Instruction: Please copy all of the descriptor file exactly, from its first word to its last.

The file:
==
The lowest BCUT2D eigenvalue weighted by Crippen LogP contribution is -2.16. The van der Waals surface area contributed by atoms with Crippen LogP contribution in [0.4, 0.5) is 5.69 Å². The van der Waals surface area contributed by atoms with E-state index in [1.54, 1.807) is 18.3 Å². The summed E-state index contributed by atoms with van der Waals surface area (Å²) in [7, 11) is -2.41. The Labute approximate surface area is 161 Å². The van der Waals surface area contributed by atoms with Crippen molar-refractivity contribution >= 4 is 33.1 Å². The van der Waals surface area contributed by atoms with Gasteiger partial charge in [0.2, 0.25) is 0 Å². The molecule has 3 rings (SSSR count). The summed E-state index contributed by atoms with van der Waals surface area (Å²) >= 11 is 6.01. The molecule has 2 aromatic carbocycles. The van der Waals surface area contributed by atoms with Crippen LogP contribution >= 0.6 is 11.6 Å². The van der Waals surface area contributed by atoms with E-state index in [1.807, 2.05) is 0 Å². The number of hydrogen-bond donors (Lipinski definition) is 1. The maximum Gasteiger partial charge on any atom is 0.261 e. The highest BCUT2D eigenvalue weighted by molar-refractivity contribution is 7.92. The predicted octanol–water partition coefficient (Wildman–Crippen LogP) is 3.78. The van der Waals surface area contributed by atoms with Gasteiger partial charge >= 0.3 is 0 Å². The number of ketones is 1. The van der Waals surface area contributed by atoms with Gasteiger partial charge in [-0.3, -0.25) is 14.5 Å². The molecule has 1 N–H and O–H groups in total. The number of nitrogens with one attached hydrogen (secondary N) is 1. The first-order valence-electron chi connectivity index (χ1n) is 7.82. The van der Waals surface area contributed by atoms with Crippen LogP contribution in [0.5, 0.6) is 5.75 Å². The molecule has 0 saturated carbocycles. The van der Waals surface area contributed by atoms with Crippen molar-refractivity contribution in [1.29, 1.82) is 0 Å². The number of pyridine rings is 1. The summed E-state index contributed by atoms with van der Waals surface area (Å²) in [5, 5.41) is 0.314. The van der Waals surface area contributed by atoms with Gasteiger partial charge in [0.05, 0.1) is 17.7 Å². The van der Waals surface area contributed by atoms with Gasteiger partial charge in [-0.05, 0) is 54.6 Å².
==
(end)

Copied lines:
The lowest BCUT2D eigenvalue weighted by Crippen LogP contribution is -2.16. The van der Waals surface area contributed by atoms with Crippen LogP contribution in [0.4, 0.5) is 5.69 Å². The van der Waals surface area contributed by atoms with E-state index in [1.54, 1.807) is 18.3 Å². The summed E-state index contributed by atoms with van der Waals surface area (Å²) in [7, 11) is -2.41. The Labute approximate surface area is 161 Å². The van der Waals surface area contributed by atoms with Crippen molar-refractivity contribution >= 4 is 33.1 Å². The van der Waals surface area contributed by atoms with Gasteiger partial charge in [0.2, 0.25) is 0 Å². The molecule has 3 rings (SSSR count). The summed E-state index contributed by atoms with van der Waals surface area (Å²) >= 11 is 6.01. The molecule has 2 aromatic carbocycles. The van der Waals surface area contributed by atoms with Crippen LogP contribution >= 0.6 is 11.6 Å². The van der Waals surface area contributed by atoms with E-state index in [1.807, 2.05) is 0 Å². The number of hydrogen-bond donors (Lipinski definition) is 1. The maximum Gasteiger partial charge on any atom is 0.261 e. The highest BCUT2D eigenvalue weighted by molar-refractivity contribution is 7.92. The predicted octanol–water partition coefficient (Wildman–Crippen LogP) is 3.78. The van der Waals surface area contributed by atoms with Gasteiger partial charge >= 0.3 is 0 Å². The number of ketones is 1. The van der Waals surface area contributed by atoms with Gasteiger partial charge in [-0.3, -0.25) is 14.5 Å². The molecule has 1 N–H and O–H groups in total. The number of nitrogens with one attached hydrogen (secondary N) is 1. The first-order valence-electron chi connectivity index (χ1n) is 7.82. The van der Waals surface area contributed by atoms with Crippen LogP contribution in [0.5, 0.6) is 5.75 Å². The molecule has 0 saturated carbocycles. The van der Waals surface area contributed by atoms with Crippen molar-refractivity contribution in [1.29, 1.82) is 0 Å². The number of pyridine rings is 1. The summed E-state index contributed by atoms with van der Waals surface area (Å²) in [5, 5.41) is 0.314. The van der Waals surface area contributed by atoms with Gasteiger partial charge in [0.05, 0.1) is 17.7 Å². The van der Waals surface area contributed by atoms with Gasteiger partial charge in [-0.05, 0) is 54.6 Å².